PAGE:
Will the Kerch Blockade Make Putin Great Again?
The narrative that Russia is under attack has long dominated Kremlin propaganda, with Vladimir Putin positioning himself as the commander of a fortress besieged. But Putin's latest attempt to "remind" Russians that they are being attacked is unlikely to work.
MOSCOW – Millions of people have now watched a video of a Russian coast guard vessel ramming a Ukrainian tugboat in the Kerch Strait. For some Russians, this show of force undoubtedly aroused a sense of pride, much to President Vladimir Putin’s pleasure. But for many others, the footage evoked feelings of fear at the prospect of a full-blown war in Ukraine. Most Russian parents, like parents everywhere, would prefer to send their 18-year-old children to study, not to fight.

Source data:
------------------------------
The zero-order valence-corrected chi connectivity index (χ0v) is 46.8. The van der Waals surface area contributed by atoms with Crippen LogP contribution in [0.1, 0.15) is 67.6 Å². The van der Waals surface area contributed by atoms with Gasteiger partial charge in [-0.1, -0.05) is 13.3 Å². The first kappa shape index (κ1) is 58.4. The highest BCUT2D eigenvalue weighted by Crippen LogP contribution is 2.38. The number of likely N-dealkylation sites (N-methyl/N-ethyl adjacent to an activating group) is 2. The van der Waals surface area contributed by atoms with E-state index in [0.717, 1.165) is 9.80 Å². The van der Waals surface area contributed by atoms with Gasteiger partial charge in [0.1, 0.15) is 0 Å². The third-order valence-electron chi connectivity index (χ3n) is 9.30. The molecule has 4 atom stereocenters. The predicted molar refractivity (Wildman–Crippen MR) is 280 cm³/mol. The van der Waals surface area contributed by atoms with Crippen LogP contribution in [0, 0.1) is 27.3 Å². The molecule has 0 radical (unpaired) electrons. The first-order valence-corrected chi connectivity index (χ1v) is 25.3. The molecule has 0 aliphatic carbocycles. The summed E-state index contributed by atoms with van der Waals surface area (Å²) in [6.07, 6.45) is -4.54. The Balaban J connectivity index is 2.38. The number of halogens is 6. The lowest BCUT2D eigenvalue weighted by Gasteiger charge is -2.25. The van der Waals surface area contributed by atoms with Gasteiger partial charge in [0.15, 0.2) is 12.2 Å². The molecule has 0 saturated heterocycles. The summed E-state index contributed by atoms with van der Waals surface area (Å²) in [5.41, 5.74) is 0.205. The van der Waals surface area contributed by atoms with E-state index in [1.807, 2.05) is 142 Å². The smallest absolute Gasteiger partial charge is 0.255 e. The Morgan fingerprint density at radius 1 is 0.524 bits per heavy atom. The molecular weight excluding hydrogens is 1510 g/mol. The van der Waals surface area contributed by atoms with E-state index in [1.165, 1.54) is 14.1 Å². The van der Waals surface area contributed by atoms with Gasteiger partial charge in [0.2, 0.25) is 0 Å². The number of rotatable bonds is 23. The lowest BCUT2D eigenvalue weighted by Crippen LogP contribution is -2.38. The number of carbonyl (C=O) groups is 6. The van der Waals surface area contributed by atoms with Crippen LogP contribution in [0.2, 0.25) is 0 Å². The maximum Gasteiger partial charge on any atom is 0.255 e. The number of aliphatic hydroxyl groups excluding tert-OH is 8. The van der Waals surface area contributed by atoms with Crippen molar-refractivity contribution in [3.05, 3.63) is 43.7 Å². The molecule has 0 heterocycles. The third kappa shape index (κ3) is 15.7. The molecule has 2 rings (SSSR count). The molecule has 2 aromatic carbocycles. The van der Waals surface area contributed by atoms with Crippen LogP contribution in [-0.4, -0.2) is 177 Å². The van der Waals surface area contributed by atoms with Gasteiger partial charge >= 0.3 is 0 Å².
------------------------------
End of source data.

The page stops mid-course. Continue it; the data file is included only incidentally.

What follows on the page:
The narrative that Russia is under attack has long dominated Kremlin propaganda, with Putin positioning himself as the commander of a fortress besieged – militarily, economically, and even in the domain of international sports – by a hostile West. This propaganda, already building in volume in 2012, after Putin won his third presidential term, reached a crescendo in 2014, after the annexation of Crimea.
So far, there has been no diminuendo, and there is unlikely to be one so long as Putin’s siege narrative strategy continues to yield political dividends. Prior to the annexation of Crimea, his approval rating had dropped to record lows; afterwards, it surged to more than 80%.